Obese children and adolescents report high levels of victimization by peers, family, teachers, and healthcare providers. The stigma of being obese has been linked to depression, anxiety, poor academic performance, troubled social relationships, and suicidal ideation.
Studies in adults demonstrate implicit bias against overweight people. Using a validated method (the Affect Misattribution Procedure), researchers evaluated implicit weight bias in 114 children aged 9 to 11 years. Most participants (71%) were healthy weight, 21% were overweight, and 8% were underweight.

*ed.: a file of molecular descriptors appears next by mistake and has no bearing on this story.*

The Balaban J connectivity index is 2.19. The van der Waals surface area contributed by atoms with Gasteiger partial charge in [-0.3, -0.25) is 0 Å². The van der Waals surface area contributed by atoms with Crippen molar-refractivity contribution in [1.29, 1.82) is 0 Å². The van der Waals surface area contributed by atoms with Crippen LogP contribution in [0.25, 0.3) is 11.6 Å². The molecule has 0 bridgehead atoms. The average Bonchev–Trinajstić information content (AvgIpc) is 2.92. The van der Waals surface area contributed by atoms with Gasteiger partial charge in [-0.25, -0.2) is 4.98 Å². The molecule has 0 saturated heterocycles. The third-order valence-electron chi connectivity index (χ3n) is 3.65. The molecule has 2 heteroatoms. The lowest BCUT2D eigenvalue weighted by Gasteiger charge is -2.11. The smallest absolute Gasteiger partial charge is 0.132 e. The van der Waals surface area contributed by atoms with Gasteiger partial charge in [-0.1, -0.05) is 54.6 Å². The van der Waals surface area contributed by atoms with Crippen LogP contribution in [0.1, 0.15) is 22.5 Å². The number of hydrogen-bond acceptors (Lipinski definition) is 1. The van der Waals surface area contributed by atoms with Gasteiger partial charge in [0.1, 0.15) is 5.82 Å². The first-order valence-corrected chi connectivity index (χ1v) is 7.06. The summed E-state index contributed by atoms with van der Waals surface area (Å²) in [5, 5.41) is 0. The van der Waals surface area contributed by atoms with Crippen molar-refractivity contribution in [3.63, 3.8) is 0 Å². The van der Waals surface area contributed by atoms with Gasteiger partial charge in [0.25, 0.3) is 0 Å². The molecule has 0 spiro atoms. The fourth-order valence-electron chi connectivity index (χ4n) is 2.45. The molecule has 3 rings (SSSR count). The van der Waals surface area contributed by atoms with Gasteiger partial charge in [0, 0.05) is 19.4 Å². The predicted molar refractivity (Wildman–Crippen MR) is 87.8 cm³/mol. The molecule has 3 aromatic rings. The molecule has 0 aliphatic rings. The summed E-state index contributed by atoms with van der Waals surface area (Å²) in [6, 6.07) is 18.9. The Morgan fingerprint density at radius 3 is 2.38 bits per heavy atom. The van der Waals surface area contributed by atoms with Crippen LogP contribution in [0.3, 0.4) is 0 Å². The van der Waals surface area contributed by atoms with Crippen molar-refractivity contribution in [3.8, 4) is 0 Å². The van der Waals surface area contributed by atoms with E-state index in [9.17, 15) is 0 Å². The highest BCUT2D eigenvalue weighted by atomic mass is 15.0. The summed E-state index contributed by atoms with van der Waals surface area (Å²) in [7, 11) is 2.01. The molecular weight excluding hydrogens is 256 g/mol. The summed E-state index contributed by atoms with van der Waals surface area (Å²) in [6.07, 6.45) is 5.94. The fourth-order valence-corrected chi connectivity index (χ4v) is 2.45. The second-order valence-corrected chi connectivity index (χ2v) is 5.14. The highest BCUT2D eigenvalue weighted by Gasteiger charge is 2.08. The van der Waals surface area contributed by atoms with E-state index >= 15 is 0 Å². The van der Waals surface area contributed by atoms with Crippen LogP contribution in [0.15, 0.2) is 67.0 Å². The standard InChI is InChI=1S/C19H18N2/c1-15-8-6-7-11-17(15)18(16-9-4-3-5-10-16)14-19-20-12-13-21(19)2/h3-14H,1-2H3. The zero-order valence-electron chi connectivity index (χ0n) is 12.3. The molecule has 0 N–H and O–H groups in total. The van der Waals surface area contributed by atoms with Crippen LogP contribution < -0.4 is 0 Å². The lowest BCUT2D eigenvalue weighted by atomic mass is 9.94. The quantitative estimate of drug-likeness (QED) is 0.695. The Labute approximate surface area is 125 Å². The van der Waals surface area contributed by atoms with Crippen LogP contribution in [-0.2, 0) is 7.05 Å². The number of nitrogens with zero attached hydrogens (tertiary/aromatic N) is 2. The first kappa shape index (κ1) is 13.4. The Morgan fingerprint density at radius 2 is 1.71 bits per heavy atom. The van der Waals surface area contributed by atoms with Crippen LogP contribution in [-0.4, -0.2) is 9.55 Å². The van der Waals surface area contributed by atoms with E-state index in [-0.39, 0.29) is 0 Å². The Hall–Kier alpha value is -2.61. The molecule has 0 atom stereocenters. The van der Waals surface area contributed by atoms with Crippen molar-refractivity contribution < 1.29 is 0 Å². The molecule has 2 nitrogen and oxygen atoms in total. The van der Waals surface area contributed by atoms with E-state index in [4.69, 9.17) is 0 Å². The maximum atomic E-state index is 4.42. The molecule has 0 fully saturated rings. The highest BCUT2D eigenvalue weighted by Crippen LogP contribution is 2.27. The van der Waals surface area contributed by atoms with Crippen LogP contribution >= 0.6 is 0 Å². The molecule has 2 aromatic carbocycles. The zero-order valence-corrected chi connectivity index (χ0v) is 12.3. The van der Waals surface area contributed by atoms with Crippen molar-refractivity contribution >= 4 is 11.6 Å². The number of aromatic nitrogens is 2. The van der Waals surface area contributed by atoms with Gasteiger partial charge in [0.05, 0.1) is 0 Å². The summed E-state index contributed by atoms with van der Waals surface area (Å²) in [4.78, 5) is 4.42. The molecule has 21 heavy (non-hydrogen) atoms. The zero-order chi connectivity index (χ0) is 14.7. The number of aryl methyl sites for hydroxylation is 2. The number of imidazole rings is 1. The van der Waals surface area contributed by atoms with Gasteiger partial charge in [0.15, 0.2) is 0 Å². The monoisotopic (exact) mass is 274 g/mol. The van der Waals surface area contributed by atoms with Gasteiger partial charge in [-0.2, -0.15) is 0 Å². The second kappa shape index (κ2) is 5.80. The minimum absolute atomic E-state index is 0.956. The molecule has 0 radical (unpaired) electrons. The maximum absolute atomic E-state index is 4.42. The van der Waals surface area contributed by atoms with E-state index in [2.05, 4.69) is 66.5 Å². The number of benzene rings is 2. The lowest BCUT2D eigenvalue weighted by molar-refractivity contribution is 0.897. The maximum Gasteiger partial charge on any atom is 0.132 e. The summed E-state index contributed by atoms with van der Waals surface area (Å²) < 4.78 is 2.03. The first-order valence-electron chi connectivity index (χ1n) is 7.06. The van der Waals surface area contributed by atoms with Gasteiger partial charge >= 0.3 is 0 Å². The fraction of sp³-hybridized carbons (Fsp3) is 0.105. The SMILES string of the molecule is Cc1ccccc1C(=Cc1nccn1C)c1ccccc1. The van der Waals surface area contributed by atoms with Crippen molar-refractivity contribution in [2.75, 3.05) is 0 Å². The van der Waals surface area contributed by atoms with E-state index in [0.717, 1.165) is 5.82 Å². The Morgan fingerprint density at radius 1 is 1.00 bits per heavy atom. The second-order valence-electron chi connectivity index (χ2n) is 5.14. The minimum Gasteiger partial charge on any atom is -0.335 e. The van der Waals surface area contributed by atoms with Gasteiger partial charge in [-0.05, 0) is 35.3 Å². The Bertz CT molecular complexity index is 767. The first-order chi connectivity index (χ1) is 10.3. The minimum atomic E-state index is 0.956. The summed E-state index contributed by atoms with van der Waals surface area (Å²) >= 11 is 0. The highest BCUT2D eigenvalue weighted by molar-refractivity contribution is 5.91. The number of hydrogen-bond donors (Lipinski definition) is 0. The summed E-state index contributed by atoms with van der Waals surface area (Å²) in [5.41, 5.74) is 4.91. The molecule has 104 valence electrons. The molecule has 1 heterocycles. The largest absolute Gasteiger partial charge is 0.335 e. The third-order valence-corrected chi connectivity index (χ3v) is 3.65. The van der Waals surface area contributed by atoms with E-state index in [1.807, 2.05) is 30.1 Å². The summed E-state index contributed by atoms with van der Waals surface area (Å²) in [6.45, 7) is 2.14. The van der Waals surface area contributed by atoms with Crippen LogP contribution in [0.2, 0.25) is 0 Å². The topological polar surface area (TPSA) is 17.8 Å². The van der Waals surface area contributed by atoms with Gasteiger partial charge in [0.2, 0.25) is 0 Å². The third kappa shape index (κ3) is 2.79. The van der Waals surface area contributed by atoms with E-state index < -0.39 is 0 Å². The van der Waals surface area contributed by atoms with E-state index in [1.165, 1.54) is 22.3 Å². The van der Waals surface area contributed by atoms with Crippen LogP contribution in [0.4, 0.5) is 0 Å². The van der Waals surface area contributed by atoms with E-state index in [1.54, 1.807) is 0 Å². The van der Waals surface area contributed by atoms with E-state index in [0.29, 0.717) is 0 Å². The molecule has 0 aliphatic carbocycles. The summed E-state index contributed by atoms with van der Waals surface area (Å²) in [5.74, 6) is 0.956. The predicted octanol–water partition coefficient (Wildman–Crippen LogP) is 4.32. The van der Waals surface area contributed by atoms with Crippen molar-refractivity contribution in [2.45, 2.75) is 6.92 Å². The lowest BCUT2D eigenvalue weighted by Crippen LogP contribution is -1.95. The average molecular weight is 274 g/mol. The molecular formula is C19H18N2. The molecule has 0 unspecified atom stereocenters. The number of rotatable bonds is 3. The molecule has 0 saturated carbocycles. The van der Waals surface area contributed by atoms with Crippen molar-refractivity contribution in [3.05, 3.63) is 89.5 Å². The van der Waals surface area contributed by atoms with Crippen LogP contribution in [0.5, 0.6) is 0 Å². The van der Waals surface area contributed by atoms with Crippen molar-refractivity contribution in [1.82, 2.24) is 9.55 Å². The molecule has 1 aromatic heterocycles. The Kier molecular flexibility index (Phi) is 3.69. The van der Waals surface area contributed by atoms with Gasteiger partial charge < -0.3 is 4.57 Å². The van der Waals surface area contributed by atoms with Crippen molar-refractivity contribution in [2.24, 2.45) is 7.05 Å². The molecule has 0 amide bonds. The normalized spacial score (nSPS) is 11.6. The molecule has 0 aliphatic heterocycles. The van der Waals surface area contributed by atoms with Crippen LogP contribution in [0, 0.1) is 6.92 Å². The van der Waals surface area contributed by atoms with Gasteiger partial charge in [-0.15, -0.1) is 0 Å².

Participants were shown 9 pairs of photographs — in each pair, a child followed by a fractal — and were asked to rate the second image as “good” or “bad.” The difference in the proportion of “good” ratings for fractal images shown after an image of a healthy-weight child versus an overweight child was used as a measure of implicit bias (bias the person is unaware he holds).
Overall, there was a significant implicit bias of 5.4% against overweight people. Healthy-weight children had a greater bias (7.9%) than those who were overweight (1.4%) or underweight (0.3%).